She got to meet her first great-grandchild over Hangouts and a tablet.
The Hangout product continues to evolve under the leadership of some visionary folks at Google, but mostly thanks to the feedback from its users and “ambassadors,” which the Hangouts team works very closely with to learn about how they use the product.
I asked Cushing what her favorite piece of Hangouts was for her personally to work on. Her answer surprised me, but made absolute sense:
I actually did the Hangouts piece for Gmail. That was really cool because we brought free calling to every Gmail caller and the nuances for what that meant was pretty cool. It was fun for me because I have friends who are on Gchat/Gmail all day. It was one of those times when you see people transition from asynchronous “chats” to easily having a “conversation.”
There are more places where Hangouts makes sense, like within education. I can totally see classrooms using the product to conduct classes or as a place where students can help one another study for a test. Sure, they could do this on something like Skype, but the Hangouts experience is built for a use case like this.
I mean, during the NBA dunk contest, a player held a Hangout and performed dunks that were requested by the audience. That’s the next level of interactivity on multiple levels. I’d like to see television perform in this way sometime in the future. It could happen.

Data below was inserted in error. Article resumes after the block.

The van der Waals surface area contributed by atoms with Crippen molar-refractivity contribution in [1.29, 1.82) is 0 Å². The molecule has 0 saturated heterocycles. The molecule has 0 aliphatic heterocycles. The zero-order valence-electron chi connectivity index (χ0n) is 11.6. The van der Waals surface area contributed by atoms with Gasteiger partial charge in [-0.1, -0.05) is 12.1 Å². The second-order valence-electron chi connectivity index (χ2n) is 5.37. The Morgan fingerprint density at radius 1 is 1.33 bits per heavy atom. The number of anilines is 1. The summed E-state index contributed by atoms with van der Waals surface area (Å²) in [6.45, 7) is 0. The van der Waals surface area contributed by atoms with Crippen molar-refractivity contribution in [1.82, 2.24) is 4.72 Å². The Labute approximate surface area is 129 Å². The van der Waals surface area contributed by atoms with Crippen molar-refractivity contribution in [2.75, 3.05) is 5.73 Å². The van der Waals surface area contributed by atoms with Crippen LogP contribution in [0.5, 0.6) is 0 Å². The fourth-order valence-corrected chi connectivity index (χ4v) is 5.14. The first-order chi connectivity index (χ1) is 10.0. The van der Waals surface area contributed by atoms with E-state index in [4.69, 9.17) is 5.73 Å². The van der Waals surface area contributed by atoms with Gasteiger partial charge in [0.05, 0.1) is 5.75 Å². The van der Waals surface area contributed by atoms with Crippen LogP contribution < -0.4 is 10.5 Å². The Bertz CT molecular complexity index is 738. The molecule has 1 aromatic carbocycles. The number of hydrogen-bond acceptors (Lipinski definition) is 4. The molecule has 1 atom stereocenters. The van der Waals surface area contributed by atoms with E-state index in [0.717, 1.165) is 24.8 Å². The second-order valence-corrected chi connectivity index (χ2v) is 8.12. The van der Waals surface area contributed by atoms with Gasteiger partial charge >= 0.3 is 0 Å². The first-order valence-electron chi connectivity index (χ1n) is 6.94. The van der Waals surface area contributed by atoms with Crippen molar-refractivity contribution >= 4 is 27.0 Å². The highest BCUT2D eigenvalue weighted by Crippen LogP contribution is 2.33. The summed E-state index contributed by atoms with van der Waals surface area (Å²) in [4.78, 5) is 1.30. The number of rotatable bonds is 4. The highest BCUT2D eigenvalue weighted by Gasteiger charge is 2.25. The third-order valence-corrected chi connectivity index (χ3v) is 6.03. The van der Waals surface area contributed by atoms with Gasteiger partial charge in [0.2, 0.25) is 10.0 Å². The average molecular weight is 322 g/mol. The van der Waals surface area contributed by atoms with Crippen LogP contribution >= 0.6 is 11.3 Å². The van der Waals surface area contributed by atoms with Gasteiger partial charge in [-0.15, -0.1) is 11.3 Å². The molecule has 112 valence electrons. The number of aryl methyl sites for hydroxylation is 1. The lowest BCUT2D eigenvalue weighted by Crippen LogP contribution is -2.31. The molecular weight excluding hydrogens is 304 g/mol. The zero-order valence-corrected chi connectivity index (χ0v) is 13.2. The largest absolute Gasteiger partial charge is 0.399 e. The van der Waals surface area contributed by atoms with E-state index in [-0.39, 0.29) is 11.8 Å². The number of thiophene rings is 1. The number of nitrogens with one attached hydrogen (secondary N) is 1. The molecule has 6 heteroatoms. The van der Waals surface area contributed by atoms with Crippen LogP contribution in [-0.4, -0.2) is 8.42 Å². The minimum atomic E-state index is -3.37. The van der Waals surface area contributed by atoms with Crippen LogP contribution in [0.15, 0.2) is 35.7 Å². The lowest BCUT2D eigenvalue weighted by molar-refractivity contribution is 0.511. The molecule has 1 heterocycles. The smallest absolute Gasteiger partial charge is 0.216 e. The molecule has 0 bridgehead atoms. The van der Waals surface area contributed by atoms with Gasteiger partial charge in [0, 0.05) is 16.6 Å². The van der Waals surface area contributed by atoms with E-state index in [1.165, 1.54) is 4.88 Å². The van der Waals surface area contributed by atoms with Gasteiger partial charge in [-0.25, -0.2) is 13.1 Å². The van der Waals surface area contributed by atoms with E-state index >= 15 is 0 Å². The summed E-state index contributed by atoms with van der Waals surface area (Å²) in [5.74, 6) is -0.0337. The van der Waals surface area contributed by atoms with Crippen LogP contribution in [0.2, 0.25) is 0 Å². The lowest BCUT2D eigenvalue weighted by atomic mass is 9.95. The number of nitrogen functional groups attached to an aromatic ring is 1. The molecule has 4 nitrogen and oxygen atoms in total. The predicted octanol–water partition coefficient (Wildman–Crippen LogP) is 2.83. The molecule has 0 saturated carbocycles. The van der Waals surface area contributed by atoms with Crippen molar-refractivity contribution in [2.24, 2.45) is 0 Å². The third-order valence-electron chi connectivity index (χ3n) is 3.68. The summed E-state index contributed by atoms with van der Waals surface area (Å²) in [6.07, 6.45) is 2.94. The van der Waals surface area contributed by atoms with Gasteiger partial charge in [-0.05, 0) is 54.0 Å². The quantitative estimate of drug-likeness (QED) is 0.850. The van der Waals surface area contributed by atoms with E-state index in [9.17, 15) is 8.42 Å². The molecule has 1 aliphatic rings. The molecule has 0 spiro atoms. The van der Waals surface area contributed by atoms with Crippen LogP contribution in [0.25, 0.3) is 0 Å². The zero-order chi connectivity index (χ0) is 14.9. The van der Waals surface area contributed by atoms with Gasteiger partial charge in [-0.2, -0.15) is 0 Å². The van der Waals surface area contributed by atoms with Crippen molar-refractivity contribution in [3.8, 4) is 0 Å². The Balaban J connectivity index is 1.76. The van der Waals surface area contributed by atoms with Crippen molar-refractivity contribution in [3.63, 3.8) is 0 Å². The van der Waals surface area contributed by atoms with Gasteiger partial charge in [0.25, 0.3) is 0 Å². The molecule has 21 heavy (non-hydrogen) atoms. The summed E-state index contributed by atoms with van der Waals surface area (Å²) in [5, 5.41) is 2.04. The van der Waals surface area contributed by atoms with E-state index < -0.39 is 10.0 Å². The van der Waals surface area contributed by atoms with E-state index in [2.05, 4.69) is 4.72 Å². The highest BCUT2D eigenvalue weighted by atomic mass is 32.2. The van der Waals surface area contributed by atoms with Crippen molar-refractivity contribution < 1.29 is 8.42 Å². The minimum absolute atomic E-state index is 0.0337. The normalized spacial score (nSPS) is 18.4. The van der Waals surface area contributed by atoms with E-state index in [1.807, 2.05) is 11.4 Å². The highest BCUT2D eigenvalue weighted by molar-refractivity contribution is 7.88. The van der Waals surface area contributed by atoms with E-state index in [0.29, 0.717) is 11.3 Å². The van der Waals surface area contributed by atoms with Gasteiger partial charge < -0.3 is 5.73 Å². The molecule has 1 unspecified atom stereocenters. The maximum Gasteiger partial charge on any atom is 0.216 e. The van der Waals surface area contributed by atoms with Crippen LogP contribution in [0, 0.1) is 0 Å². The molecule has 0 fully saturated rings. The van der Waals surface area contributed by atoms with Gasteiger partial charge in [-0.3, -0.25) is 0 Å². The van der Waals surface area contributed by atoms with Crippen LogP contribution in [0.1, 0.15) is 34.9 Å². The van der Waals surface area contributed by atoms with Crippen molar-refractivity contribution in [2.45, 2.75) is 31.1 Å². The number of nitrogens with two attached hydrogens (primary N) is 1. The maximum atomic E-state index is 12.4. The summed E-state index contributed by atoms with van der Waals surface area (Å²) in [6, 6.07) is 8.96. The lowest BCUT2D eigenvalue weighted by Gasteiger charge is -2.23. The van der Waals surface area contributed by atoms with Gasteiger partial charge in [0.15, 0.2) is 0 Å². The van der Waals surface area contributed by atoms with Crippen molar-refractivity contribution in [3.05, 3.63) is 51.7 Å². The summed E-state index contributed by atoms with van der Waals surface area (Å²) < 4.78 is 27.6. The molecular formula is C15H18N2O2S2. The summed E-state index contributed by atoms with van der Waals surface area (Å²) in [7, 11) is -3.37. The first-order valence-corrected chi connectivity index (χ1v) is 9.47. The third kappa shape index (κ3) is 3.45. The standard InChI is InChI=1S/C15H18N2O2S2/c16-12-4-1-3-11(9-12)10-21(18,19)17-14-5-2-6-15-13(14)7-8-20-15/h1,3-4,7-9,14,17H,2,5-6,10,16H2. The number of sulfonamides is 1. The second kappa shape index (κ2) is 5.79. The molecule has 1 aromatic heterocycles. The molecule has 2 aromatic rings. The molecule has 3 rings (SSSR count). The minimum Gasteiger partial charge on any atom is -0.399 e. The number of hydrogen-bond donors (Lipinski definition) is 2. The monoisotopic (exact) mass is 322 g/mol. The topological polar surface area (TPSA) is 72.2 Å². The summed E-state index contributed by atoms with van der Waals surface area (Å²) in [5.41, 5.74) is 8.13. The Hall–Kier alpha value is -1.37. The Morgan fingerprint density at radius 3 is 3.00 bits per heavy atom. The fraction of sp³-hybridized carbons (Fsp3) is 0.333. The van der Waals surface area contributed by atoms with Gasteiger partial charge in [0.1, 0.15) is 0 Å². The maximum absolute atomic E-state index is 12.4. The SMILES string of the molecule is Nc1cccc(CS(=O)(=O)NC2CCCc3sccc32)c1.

As I mentioned, the underlying technology behind Hangouts is a massive undertaking. I asked Cushing to talk about the major hurdles of keeping up with the community requests, as well as the wants and needs that the team has for the product:
One of the biggest challenges that we face is balancing the directed communication you want to have with people and at the same time supporting these broader conversations, along with the context and the conversation. We really care about both of those. One is innovating, and one is making it easier to let you instantly connect with someone.
Figuring out how to balance the two uses of the project and deliver on both of them well. That’s kind of the challenge we face.
How do you innovate and keep it simple at the same time? That’s what the team is working on. Along with that, there are things that we don’t “see,” like incremental improvements to audio and video quality, messaging on its pages and placement of buttons to keep things usable for everyone, not just tech nerds.